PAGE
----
Saints are people like you and I who love God deeply. Their love for Christ is shown in action through living the human and theological virtues to a heroic degree throughout their life. People often think that sainthood is reserved for the ‘extraordinary’ people, but this is not true.
Saints are people who have made mistakes and have sinned against God, but they never gave up. In the words of St Augustine, ‘a saint is a sinner who never stopped trying. There is no saint without a past, no sinner without a future’.
The common stereotype for saints usually held, is that they are people who have left the world to be nuns, priests or part of the clergy. While this is true, this commonly held view on saints is very narrow. Every person despite their profession, age, ethnicity or background are called to be saints, to be holy.
A school student, a university professor, a stay-at-home mother and a religious nun all have the same vocation to be a saint.
This universal call to holiness was highly emphasised during Vatican II – an ecumenical council in the Catholic Church from October 11, 1962 until December 8, 1965, which addressed the relationship between the Catholic faith and the modern world. This universal call to holiness reminds every baptised Catholic that they have the same dignity as the Lord. We are told in the very first book of the bible, in Genesis, that we are made in God’s image and likeness. Therefore, we share the same vocation to holiness. In other words, to be saints.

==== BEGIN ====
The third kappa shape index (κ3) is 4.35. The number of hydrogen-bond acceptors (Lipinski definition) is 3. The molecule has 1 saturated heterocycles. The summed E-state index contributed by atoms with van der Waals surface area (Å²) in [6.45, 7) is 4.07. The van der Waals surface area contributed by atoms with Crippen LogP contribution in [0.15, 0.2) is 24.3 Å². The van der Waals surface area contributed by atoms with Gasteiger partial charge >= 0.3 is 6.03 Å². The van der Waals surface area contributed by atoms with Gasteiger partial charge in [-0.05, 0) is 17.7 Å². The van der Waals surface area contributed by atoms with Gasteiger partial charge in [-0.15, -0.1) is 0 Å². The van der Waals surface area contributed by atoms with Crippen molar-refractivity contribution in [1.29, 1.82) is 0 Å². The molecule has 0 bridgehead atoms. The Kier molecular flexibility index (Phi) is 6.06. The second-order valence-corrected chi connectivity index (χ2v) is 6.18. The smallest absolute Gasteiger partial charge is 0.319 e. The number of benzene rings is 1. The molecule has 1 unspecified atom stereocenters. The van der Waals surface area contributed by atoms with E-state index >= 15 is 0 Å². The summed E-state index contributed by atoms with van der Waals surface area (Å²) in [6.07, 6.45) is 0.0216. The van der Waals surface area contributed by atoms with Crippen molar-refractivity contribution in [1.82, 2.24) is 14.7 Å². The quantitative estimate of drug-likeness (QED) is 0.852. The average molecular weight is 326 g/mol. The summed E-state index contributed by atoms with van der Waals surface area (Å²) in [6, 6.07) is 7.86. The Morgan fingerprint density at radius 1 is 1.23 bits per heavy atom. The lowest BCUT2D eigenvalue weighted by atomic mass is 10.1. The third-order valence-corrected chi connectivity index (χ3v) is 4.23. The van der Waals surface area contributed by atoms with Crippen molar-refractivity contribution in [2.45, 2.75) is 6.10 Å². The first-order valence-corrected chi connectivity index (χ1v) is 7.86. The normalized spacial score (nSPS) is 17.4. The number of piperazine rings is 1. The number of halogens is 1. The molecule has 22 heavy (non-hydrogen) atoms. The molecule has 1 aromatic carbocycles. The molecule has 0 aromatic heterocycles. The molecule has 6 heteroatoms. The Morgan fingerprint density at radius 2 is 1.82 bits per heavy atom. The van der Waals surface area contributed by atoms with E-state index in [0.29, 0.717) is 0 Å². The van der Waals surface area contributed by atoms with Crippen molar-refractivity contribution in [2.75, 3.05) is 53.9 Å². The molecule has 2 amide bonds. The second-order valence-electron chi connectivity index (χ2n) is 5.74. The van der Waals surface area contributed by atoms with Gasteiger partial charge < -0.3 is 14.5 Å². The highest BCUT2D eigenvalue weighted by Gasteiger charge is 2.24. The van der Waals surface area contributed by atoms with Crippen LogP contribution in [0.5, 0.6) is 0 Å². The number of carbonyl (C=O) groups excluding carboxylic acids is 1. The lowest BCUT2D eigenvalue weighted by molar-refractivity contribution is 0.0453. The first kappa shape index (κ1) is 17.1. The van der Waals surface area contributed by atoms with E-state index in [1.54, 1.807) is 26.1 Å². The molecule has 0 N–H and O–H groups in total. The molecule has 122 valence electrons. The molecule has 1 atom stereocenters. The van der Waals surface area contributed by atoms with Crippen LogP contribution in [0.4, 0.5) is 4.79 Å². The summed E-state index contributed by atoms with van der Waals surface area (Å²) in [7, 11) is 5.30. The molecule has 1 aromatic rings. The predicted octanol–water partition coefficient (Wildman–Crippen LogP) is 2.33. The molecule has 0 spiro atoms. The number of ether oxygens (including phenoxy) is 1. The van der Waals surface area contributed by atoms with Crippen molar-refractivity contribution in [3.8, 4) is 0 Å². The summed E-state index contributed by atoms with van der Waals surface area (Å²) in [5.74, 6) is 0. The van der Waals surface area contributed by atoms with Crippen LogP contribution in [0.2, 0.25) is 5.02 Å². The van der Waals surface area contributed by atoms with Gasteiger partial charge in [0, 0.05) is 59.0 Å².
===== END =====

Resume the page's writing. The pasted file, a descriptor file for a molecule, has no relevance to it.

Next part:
Each person carries out their personal call to holiness by living out all the virtues according to their own circumstances and by relying on the grace of God.
A poem called ‘We need saints’, attributed to St John Paul II said: ‘We need saints without veil or cassock. We need saints who wear jeans and sneakers. We need saints who passionately love the Eucharist and who are not ashamed to drink a soda or eat pizza on the weekends with friends.’